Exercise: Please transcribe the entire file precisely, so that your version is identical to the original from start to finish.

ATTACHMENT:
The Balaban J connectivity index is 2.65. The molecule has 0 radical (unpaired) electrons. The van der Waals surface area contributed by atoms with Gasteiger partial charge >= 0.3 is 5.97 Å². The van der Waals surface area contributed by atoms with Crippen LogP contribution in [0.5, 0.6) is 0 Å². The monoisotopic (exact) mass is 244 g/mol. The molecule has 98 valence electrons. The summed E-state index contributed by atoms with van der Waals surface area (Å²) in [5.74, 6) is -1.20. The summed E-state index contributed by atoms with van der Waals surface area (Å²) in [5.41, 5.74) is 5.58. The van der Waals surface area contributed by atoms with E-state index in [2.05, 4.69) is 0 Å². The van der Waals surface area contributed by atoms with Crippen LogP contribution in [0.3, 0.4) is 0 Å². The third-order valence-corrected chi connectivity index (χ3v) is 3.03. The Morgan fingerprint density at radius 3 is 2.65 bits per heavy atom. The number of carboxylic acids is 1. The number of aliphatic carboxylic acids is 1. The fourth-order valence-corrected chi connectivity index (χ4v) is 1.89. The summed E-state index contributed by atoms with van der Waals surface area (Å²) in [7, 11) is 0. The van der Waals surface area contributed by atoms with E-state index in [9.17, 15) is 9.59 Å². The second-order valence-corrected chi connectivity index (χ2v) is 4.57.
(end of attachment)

The Balaban J connectivity index is 2.65. The molecule has 0 radical (unpaired) electrons. The van der Waals surface area contributed by atoms with Gasteiger partial charge >= 0.3 is 5.97 Å². The van der Waals surface area contributed by atoms with Crippen LogP contribution in [0.5, 0.6) is 0 Å². The monoisotopic (exact) mass is 244 g/mol. The molecule has 98 valence electrons. The summed E-state index contributed by atoms with van der Waals surface area (Å²) in [5.74, 6) is -1.20. The summed E-state index contributed by atoms with van der Waals surface area (Å²) in [5.41, 5.74) is 5.58. The van der Waals surface area contributed by atoms with E-state index in [2.05, 4.69) is 0 Å². The van der Waals surface area contributed by atoms with Crippen LogP contribution in [0.3, 0.4) is 0 Å². The third-order valence-corrected chi connectivity index (χ3v) is 3.03. The Morgan fingerprint density at radius 3 is 2.65 bits per heavy atom. The number of carboxylic acids is 1. The number of aliphatic carboxylic acids is 1. The fourth-order valence-corrected chi connectivity index (χ4v) is 1.89. The summed E-state index contributed by atoms with van der Waals surface area (Å²) in [7, 11) is 0. The van der Waals surface area contributed by atoms with E-state index in [9.17, 15) is 9.59 Å². The second-order valence-corrected chi connectivity index (χ2v) is 4.57.